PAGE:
An RFC form assesses a disability claimant's "residual functional capacity" (RFC). A claimant's RFC is what remains of their ability to work, after taking into account their mental or physical disability. To help determine whether a Social Security disability claimant is disabled, Disability Determination Services (DDS), a state agency, does a residual functional capacity assessment using evidence from the claimant's medical records. In addition, you can ask your treating doctor to fill out a residual functional capacity form for you, and DDS should take that into account when developing your RFC.
While making a decision on a claimant's case, a DDS disability examiner does a write-up as part of the initial assessment of the case. In the write-up, the examiner will explain the reasoning behind his or her decision to approve or deny the claim. As part of the decision-making process, the examiner must take the case to a doctor or psychologist who works for DDS (usually right down the hall). The medical consultant or psychological consultant will complete an RFC form for the claimant. The examiner will then use the RFC assessment to make a disability decision.
The DDS physician will read the medical evidence in the claimant's file. Then, on the physical RFC form, the physician will rate the claimant's residual functional capacity—the claimant's ability to engage in normal daily activities, taking into account the claimant's condition. For instance, physical RFC forms will ask questions about how long a claimant can sit, stand, walk, crouch, bend, and stoop. The physical RFC will also give the medical consultant's opinion regarding how much a claimant can lift (in pounds) on an occasional or frequent basis and how well that claimant can grasp, manipulate, and reach overhead.
A mental RFC form, completed by a DDS psychologist or psychiatrist, will make reference to a claimant's mental symptoms (for example, poor memory, decreased energy, illogical thinking, and so on). The mental residual functional capacity form will also indicate a claimant's ability to pay attention, follow instructions, and concentrate, as well as a claimant's ability to interact socially in work settings, take in and use new information, and successfully engage in simple, routine, repetitive tasks (SRRTs).
Unfortunately, RFC forms completed by DDS doctors are rarely of any benefit to claimants. At DDS, RFC forms are usually used to facilitate denials significantly more often than approvals. That's why it's important to get your treating doctor to fill out an RFC form for you.
Residual functional capacity forms completed by your treating doctor can be extremely helpful to you at the time of your hearing before an administrative law judge (ALJ). Before the hearing, you can submit an RFC form that has been completed by your personal physician, or "treating physician," rather than a DDS medical or psychological consultant.
Social Security often gives substantial weight to the opinion of a disability claimant's treating physician. The treating physician has a physician-patient relationship with first-hand knowledge of a claimant's medical condition and prognosis and is often in a better and more informed position to provide information on a claimant's limitations.
If you submit the opinion of your treating physician with a comprehensive RFC form that explains why a claimant's various medical problems cause various physical and mental limitations, and these problems and limitations are consistent with a claimant's medical evidence and other evidence in the file, Social Security should give a good deal of weight to that opinion.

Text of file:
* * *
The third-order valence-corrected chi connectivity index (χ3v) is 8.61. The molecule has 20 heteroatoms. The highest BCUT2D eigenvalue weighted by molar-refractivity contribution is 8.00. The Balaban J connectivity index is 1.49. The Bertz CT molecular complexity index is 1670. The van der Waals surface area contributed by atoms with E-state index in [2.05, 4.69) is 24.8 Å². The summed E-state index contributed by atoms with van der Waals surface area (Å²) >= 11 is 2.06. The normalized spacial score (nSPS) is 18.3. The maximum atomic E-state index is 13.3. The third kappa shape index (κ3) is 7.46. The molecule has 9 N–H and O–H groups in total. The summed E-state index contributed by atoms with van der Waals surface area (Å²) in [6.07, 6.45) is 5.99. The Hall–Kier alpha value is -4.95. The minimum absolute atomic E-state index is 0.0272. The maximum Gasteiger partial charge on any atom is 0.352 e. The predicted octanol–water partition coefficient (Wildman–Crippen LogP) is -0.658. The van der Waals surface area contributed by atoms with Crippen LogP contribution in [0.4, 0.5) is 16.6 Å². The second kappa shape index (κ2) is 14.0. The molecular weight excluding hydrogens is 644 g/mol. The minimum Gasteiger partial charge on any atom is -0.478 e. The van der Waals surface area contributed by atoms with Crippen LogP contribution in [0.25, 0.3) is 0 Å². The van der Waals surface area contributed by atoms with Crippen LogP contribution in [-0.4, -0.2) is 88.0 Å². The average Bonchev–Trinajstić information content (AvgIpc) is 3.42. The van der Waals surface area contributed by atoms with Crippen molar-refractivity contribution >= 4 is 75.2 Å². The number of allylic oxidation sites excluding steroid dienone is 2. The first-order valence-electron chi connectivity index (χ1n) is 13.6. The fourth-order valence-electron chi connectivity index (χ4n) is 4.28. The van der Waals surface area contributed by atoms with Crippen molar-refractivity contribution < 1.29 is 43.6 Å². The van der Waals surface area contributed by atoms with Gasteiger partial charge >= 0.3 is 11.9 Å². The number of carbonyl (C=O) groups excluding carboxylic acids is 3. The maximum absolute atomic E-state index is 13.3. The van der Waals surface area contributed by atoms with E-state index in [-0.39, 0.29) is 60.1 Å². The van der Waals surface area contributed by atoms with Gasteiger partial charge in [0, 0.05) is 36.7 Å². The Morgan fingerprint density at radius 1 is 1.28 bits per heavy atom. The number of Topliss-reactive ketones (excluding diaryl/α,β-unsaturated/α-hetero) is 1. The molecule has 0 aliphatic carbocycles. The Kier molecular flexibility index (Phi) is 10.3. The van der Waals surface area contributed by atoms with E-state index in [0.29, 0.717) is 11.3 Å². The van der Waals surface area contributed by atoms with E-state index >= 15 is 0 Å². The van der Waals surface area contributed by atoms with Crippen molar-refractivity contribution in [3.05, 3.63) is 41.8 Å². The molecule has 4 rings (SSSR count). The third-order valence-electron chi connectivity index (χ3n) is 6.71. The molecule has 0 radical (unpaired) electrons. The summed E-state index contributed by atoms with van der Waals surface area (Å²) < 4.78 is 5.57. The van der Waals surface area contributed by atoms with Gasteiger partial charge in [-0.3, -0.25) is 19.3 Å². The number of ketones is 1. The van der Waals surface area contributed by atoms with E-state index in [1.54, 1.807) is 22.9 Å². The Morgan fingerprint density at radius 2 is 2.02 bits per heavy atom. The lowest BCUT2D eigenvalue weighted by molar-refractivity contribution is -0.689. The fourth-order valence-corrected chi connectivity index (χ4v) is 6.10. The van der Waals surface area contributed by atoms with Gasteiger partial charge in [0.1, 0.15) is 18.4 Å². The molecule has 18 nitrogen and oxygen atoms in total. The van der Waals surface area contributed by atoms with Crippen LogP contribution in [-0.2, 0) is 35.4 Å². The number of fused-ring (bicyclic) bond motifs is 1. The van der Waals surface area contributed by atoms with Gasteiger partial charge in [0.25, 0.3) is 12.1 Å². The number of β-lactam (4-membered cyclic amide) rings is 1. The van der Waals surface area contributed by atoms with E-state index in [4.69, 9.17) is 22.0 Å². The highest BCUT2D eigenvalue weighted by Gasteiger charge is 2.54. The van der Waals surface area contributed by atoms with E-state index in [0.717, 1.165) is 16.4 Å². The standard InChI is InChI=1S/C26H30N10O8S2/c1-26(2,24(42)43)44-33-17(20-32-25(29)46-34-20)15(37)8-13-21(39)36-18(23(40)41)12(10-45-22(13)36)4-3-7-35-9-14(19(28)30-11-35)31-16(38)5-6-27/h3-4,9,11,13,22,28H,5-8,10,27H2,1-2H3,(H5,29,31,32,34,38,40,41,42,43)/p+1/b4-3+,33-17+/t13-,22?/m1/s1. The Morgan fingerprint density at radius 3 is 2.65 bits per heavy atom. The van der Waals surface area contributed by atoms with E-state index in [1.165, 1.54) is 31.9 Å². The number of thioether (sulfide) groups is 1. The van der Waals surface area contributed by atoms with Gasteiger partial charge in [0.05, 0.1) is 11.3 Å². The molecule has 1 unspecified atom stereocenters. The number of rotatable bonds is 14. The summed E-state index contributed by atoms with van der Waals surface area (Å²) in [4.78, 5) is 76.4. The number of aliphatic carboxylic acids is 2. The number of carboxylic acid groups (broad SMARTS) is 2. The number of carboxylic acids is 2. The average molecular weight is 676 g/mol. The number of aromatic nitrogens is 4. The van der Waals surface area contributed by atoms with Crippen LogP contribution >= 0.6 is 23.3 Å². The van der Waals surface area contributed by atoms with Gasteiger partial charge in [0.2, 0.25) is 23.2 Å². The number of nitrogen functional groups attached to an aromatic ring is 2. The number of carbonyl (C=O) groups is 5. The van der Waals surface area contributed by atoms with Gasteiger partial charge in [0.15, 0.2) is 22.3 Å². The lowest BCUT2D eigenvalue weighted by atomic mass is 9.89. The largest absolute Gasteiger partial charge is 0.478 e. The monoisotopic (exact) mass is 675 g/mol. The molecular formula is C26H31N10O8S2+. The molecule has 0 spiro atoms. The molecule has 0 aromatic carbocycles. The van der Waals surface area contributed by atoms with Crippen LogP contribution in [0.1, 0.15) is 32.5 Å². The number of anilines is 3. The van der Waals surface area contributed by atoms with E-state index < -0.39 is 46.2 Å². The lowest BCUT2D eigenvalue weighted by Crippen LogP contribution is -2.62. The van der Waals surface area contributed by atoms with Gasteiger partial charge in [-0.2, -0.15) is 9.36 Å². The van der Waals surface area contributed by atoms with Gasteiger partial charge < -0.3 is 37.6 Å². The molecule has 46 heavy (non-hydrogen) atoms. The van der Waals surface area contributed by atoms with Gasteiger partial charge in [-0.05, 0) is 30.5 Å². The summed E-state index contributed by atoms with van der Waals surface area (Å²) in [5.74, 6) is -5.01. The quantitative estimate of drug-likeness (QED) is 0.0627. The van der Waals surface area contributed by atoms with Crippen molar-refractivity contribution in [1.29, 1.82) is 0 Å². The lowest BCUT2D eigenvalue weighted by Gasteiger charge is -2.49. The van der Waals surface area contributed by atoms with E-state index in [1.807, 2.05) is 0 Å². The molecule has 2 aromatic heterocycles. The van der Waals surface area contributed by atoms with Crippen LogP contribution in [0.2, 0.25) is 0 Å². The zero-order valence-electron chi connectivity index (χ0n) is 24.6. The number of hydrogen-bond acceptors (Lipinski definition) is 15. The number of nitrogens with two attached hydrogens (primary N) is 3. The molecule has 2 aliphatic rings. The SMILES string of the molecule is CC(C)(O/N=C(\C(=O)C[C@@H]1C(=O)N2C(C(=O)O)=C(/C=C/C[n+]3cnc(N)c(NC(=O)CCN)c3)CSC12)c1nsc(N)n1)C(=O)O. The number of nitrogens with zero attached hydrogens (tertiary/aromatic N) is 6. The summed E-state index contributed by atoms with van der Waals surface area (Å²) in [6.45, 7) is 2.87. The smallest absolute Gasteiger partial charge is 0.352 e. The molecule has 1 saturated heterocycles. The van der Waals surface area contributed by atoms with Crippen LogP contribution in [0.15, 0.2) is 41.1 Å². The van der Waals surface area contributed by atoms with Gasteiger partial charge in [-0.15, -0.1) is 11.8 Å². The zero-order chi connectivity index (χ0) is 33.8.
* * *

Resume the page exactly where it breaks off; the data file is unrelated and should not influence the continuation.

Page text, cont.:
Some claimants may think to themselves: "Well, if the medical evidence is strong anyway, why should I need an RFC filled out by my doctor, or psychologist, or psychiatrist?" Medical records rarely make connections between the patient's symptoms and the patient's limitations and abilities. And judges are not doctors who can easily translate the symptoms and test results of a medical record into how severe a claimant's functional limitations are.
In a nutshell:
To obtain a free residual functional capacity form that may assist you in winning your claim, visit our RFC (Residual Functional Capacity) Form page.
An RFC form can be extremely helpful to your claim, but if it's not completed by the right doctor, it could also be harmful to your claim. Make sure your forms are completed by your primary doctor or a specialist you've been seeing for a while, rather than a doctor you've only had a few appointments with. A doctor who doesn't know you well may not know the full extent of your conditions.
It's also important to make sure the forms go to the correct doctor—for example, don't take a physical functional capacity form to your psychiatrist, because your psychiatrist doesn't provide treatment for your physical conditions.
Some medical clinics and hospitals have a "no forms" policy, so it might be difficult to get your doctor to complete an RFC form on your behalf. Here are several ways to approach a request for your doctor to complete forms:
A disability advocate or lawyer can help facilitate getting your doctor to complete an RFC form on your behalf. An advocate or lawyer will determine which of your doctors is in a better position to provide an opinion about your physical or mental limitations and will help ensure the forms get completed and submitted for Social Security to review.
For more information about hiring a disability advocate or lawyer, please see our article about how to find a disability lawyer, attorney, or representative.
Updated January 18, 2022